January 4th, 1917.
My Dearest Ones:
This letter is written to welcome you to England, but I may be with you when it is opened. It was glorious news to hear that you were coming—I was only playing a forlorn bluff when I sent those cables. You're on the sea at present and should be half way over. Our last trip over together you marvelled at the apparent indifference of the soldiers on board, and now you're coming to meet one of your own fresh from the Front. A change!
O what a nine days we're going to have together—the most wonderful that were ever spent. I dream of them, tell myself tales about them, live them over many times in imagination before they are realised. Sometimes I'm going to have no end of sleep, sometimes I'm going to keep awake every second, sometimes I'm going to sit quietly by a fire, and sometimes I'm going to taxi all the time. I can't fit your faces into the picture—it seems too unbelievable that we are to be together once again. To-day I've been staging our meeting—if you arrive first, and then if I arrive before you, and lastly if we both hit London on the same day. You mustn't expect me to be a sane person. You're three rippers to do this—and I hope you'll have an easy journey. The only ghost is the last day, when the leave train pulls out of Charing Cross. But we'll do that smiling, too; C'est la guerre.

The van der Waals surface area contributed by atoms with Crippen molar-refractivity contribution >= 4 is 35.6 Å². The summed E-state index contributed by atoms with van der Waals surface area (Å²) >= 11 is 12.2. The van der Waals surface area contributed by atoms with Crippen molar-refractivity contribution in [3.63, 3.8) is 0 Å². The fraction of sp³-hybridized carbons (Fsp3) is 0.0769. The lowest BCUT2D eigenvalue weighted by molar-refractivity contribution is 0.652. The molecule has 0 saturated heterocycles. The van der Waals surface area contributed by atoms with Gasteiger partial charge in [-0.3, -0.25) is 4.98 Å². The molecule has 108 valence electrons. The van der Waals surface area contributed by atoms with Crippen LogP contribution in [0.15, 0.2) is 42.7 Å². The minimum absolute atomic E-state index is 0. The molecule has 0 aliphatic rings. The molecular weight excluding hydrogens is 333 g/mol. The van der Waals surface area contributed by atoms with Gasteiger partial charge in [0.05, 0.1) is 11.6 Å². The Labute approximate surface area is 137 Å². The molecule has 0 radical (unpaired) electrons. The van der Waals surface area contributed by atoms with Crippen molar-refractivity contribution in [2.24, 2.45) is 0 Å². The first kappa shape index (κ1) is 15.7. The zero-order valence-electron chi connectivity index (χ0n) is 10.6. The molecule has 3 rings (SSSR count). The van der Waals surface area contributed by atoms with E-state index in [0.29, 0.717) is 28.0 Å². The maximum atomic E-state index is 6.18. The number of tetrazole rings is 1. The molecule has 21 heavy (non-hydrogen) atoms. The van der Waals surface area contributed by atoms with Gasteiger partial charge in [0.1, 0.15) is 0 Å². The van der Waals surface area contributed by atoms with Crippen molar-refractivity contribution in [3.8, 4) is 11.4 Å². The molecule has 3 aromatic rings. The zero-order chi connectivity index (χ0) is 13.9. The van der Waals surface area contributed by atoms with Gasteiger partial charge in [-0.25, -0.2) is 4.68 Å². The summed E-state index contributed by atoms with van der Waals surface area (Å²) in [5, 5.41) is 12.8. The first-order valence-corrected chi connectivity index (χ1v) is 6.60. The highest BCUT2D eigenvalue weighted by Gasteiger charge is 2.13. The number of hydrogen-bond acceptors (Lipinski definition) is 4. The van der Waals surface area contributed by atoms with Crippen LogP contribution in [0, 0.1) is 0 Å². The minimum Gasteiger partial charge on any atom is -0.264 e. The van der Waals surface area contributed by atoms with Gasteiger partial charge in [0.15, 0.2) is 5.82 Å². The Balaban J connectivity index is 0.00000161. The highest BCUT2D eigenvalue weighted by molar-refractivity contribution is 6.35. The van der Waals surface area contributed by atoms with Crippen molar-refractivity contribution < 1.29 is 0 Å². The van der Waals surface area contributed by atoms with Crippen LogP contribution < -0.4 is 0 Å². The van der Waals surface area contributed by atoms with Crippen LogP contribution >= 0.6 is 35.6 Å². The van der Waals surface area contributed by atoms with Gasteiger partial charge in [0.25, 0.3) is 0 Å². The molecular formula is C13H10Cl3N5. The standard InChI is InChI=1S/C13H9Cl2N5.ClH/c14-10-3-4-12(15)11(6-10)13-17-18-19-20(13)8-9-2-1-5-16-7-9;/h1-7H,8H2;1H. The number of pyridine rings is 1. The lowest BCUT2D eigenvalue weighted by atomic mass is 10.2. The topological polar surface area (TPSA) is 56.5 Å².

Yours always and ever,